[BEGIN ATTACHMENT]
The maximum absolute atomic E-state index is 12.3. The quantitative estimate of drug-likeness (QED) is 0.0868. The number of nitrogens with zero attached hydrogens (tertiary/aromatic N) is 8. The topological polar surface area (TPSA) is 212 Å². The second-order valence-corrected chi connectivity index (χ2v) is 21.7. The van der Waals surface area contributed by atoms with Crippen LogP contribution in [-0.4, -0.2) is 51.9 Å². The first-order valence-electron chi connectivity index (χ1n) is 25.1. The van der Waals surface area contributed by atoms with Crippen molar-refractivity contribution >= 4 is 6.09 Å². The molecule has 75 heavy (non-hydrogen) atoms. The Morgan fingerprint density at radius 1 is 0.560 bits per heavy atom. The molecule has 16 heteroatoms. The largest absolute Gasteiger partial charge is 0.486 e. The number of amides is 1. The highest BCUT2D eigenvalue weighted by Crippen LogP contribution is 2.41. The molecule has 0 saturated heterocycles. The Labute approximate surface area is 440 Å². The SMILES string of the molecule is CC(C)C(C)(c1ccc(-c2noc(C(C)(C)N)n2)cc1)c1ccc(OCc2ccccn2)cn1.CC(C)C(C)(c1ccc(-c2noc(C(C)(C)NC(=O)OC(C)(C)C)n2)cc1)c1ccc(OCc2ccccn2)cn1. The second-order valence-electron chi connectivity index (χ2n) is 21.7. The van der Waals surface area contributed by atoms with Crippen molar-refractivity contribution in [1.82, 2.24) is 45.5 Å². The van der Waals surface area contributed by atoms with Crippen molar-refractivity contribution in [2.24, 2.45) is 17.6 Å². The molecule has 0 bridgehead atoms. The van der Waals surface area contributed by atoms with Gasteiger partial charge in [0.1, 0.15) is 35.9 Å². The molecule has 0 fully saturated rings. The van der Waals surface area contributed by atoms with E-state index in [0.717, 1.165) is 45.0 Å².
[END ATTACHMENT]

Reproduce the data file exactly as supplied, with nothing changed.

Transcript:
The maximum absolute atomic E-state index is 12.3. The quantitative estimate of drug-likeness (QED) is 0.0868. The number of nitrogens with zero attached hydrogens (tertiary/aromatic N) is 8. The topological polar surface area (TPSA) is 212 Å². The second-order valence-corrected chi connectivity index (χ2v) is 21.7. The van der Waals surface area contributed by atoms with Crippen LogP contribution in [-0.4, -0.2) is 51.9 Å². The first-order valence-electron chi connectivity index (χ1n) is 25.1. The van der Waals surface area contributed by atoms with Crippen molar-refractivity contribution >= 4 is 6.09 Å². The molecule has 75 heavy (non-hydrogen) atoms. The Morgan fingerprint density at radius 1 is 0.560 bits per heavy atom. The molecule has 16 heteroatoms. The largest absolute Gasteiger partial charge is 0.486 e. The number of amides is 1. The highest BCUT2D eigenvalue weighted by Crippen LogP contribution is 2.41. The molecule has 0 saturated heterocycles. The Labute approximate surface area is 440 Å². The SMILES string of the molecule is CC(C)C(C)(c1ccc(-c2noc(C(C)(C)N)n2)cc1)c1ccc(OCc2ccccn2)cn1.CC(C)C(C)(c1ccc(-c2noc(C(C)(C)NC(=O)OC(C)(C)C)n2)cc1)c1ccc(OCc2ccccn2)cn1. The second-order valence-electron chi connectivity index (χ2n) is 21.7. The van der Waals surface area contributed by atoms with Crippen molar-refractivity contribution in [1.82, 2.24) is 45.5 Å². The van der Waals surface area contributed by atoms with Crippen molar-refractivity contribution in [2.24, 2.45) is 17.6 Å². The molecule has 0 bridgehead atoms. The van der Waals surface area contributed by atoms with Gasteiger partial charge in [0.1, 0.15) is 35.9 Å². The molecule has 0 fully saturated rings. The van der Waals surface area contributed by atoms with E-state index in [0.717, 1.165) is 45.0 Å².